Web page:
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Got Milk? Pork – The Other White Meat. Beef – It’s What’s For Dinner. Ahh, The Power of Cheese. These all-too-familiar catch phrases have been seared into our memories because the Dukes of Dairy, Princes of Pork and Barons of Beef figured it out: There really is no "I" in "Team".


Back in the All-About-Me 1980s, health-niks started pointing fingers at all things cholesterol. The popularity of chicken, fish and veggies soared, while sales of all-American beef, milk, cheese and pork dropped dramatically.

The multi-billion dollar dairy, pork and beef industries decided they needed to extol the healthy aspects of their products.

In 1985, their associations went to Congress and got a series of "checkoff" programs instituted, which collect an assessment on all domestic and imported beef, pork and dairy products. The funds are used for research, evaluation programs, consumer information and, of course, domestic advertising.

According to AdAge.com, the milk and cheese groups will churn some $175 million this year promoting the wholesomeness of dairy products. Beef and pork groups will fork out another $50 million. That’s over $225 million to make Americans feel better about foods we were taught to hate.


Are those ad pushes working? The beef association says over 80% of all consumers recognize the Beef – It’s What’s For Dinner campaign. The iconic Got Milk? effort rates closer to 90%. And who didn’t see that little girl leaving cheese for Santa this past Christmas? Sales of dairy and meat products have never been higher, and consumers now see America’s dairy and meat products in a better light.

Focused resources + focused messages + focused campaigns = Success.

It has been more than two years since the harsh light of public attention turned on the tire industry, striking fear in the hearts of consumers. Heck, there was so much bad publicity, you’d have thought tires killed as many people as cholesterol-induced heart disease.


The Big 3 U.S. tiremakers alone spent close to $300 million advertising their various brands last year. Conservatively speaking, the other tire marketers spent at least another $300 million on top of that.

How much of this $600 million-plus pie was dedicated to educating consumers about tire care and safety? Just a meager fraction, I’m afraid. And on a series of passive efforts at that.

Let’s be clear here. I applaud what’s been done to promote tire safety and care. More money has been spent and more attention paid than ever before on making people smarter about tires.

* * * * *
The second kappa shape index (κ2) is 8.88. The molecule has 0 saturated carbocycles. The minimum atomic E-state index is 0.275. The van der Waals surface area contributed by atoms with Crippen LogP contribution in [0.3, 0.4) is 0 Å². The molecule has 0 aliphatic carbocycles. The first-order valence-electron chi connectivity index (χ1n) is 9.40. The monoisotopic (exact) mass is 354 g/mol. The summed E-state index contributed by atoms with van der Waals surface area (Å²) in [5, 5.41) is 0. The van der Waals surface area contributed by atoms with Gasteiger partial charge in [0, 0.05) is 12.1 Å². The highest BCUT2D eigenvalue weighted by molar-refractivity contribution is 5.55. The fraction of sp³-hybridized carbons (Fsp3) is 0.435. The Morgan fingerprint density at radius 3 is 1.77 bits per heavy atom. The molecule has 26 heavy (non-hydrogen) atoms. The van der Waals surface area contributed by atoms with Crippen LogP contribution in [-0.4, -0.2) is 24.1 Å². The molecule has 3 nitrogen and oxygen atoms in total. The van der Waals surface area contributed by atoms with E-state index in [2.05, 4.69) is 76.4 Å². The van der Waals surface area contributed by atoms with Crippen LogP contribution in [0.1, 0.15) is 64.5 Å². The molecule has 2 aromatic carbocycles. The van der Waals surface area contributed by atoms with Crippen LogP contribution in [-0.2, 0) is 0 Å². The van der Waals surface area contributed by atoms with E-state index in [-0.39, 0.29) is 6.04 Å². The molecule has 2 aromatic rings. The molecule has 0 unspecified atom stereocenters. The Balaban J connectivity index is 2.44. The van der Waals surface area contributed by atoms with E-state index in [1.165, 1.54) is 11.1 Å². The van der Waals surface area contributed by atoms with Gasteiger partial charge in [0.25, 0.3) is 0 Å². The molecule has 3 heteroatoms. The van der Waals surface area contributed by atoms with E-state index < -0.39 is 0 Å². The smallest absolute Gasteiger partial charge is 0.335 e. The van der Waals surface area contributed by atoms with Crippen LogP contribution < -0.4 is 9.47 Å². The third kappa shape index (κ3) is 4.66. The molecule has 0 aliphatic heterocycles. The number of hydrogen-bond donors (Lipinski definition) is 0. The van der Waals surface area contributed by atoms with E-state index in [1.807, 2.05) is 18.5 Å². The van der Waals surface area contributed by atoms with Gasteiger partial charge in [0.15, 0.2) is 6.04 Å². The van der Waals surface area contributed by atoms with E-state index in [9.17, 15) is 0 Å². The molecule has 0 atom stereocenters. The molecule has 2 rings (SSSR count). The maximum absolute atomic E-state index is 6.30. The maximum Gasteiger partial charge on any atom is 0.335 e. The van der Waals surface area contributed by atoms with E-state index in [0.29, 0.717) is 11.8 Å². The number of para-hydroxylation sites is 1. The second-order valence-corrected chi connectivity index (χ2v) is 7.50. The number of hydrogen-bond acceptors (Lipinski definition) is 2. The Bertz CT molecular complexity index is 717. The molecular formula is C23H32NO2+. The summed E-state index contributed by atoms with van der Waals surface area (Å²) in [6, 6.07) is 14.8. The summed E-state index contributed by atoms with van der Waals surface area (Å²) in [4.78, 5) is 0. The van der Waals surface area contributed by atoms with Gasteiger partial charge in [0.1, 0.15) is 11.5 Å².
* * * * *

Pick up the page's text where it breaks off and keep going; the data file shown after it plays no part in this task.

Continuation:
But the Titans of Tires don’t get it. Their reactive programs passively make tire care info available only to tire shoppers or those willing to hunt it down on the Internet. As a result, we’re only reaching about 25% of all vehicle owners once a year, if that. No wonder NHTSA studies show the knowledge needle hasn’t budged.


The food folk have been smart, force-feeding their industry-first messages by putting them directly in front of the audience; you can’t watch TV or open a magazine without getting their messages.

Would anyone still be serving red meat, drinking milk or eating cheese if the dairy, pork and beef groups followed the tire industry’s passive philosophy? Lucky for tire companies they have no salmon, chicken or fruit juice competition.

With apologies to Churchill, the consumer education war won’t be won on showroom floors, in service bays or on race tracks. It must be waged in the family rooms, in the mail and on the airwaves.


Tires are a $25 billion enterprise in North America. Just one-half percent of that would create a $125 million annual kitty for a solid in-your-face program.

TIA suggests such in its strategic plan, but it can’t engineer a multi-million dollar campaign without serious tiremaker support. RMA’s Be Tire Smart effort is great, but it can’t even generate big dollar support from its members.

Does the tire industry need a "checkoff" program like the food groups? If benevolence and wisdom can’t match need, then yes. Half a dollar for every tire sold in the U.S. would generate over $150 million annually.


Just in the last 24 months, the tire industry has spent billions defending and settling lawsuits. Billions more will go to meeting TREAD Act-mandated changes. How much of this could have been avoided if we had a fully funded aggressive, proactive public information campaign?

How much better off will this industry be when we finally get one?

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